Second, wash your hands. It’s not sexy advice, I admit. But ever since Semmelweis, it’s been the smartest thing a public health professional can advise. And really, many of us still don’t do it correctly. It is recommended to wash with soap and running water for at least 20 seconds. I know that when I’m in public restrooms (and I work within a hospital building!), I very rarely see people wash that long. So, be a bit more contientious when you wash. Teach your children to do this as well: have them count to 20 or sing their ABC’s while washing their hands. If you’re not around a faucet, hand sanitizers with 70% ethanol are also effective. (To my knowledge, Triclosan, the other common ingredient in hand sanitizers, has not been proven effective at killing viruses–so watch the ingredients and stick to alcohol).

If you’re sick, please, please, please stay home. Adults are contagious for ~5 days and children for up to 21 days after becoming sick. Don’t go and expose others when you’re coughing, sneezing and hacking all over the place.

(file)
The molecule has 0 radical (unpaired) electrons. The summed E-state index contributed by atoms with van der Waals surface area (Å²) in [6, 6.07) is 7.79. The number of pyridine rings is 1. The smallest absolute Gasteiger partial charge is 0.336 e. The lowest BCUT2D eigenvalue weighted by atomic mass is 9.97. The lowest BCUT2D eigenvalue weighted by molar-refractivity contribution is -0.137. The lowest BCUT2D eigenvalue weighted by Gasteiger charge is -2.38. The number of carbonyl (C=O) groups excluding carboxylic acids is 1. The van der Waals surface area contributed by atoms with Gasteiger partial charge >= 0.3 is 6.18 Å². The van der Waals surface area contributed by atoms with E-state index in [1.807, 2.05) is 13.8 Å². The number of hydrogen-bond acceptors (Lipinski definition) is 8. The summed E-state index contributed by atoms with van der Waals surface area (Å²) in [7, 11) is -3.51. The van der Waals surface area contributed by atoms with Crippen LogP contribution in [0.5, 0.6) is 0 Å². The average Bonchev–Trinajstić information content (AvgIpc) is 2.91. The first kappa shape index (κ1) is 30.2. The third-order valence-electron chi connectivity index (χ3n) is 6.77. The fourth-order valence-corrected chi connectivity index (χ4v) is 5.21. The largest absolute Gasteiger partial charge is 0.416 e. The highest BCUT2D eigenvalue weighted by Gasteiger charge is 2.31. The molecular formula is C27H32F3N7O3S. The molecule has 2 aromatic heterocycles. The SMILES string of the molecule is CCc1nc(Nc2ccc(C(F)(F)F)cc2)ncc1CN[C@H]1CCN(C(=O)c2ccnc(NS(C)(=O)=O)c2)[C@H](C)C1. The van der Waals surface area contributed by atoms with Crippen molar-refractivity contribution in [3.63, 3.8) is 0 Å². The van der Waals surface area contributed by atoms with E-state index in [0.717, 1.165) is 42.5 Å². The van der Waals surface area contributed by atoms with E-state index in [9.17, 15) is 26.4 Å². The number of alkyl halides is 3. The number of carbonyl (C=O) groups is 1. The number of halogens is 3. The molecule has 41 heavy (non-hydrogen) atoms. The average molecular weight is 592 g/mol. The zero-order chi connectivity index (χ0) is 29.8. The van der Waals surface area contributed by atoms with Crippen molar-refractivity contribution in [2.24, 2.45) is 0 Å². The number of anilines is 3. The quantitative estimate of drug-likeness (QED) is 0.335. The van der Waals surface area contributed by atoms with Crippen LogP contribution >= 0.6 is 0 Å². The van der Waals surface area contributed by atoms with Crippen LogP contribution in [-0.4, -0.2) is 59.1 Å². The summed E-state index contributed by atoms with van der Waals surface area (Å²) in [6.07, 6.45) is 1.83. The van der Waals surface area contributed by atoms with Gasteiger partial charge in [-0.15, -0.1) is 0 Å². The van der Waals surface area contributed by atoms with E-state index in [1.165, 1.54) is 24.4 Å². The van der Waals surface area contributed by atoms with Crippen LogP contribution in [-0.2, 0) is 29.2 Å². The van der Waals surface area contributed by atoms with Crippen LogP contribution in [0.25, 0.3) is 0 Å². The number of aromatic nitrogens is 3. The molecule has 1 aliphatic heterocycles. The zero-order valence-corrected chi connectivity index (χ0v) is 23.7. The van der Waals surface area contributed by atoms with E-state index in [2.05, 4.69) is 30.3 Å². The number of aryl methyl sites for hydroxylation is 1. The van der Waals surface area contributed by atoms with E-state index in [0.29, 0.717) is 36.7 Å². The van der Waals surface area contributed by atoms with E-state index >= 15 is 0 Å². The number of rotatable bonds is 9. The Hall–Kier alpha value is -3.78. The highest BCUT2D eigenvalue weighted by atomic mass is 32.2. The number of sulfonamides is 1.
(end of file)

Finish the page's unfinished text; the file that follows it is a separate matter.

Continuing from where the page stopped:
Avoid touching your eyes, nose, and mouth. Again, think about how many times you do this every day. This is one way influenza can enter a body. Also, re-train yourself not to cover your mouth with your hands when you cough: use a tissue, or the crook of your arm—something that won’t come into contact as often with surfaces, or with other people.

Get a flu shot. No, it won’t protect you from “bird” flu, but should that virus spread, it will prevent you from being co-infected with both viruses and passing along any potential recombinant viruses. And remember, even garden-variety influenza kills 36,000 a year in the United States: that’s nothing to sneeze at. (Groan).

Get stocked up. You should always have a supply of food, water, medications, and basic household necessities on hand in the event of any kind of disaster–including ones caused by infectious agents. We’re all susceptible to either hurricanes, or earthquakes, or tornadoes, or blizzards, or floods, or [insert your favorite disaster here], so there’s no excuse to not be ready.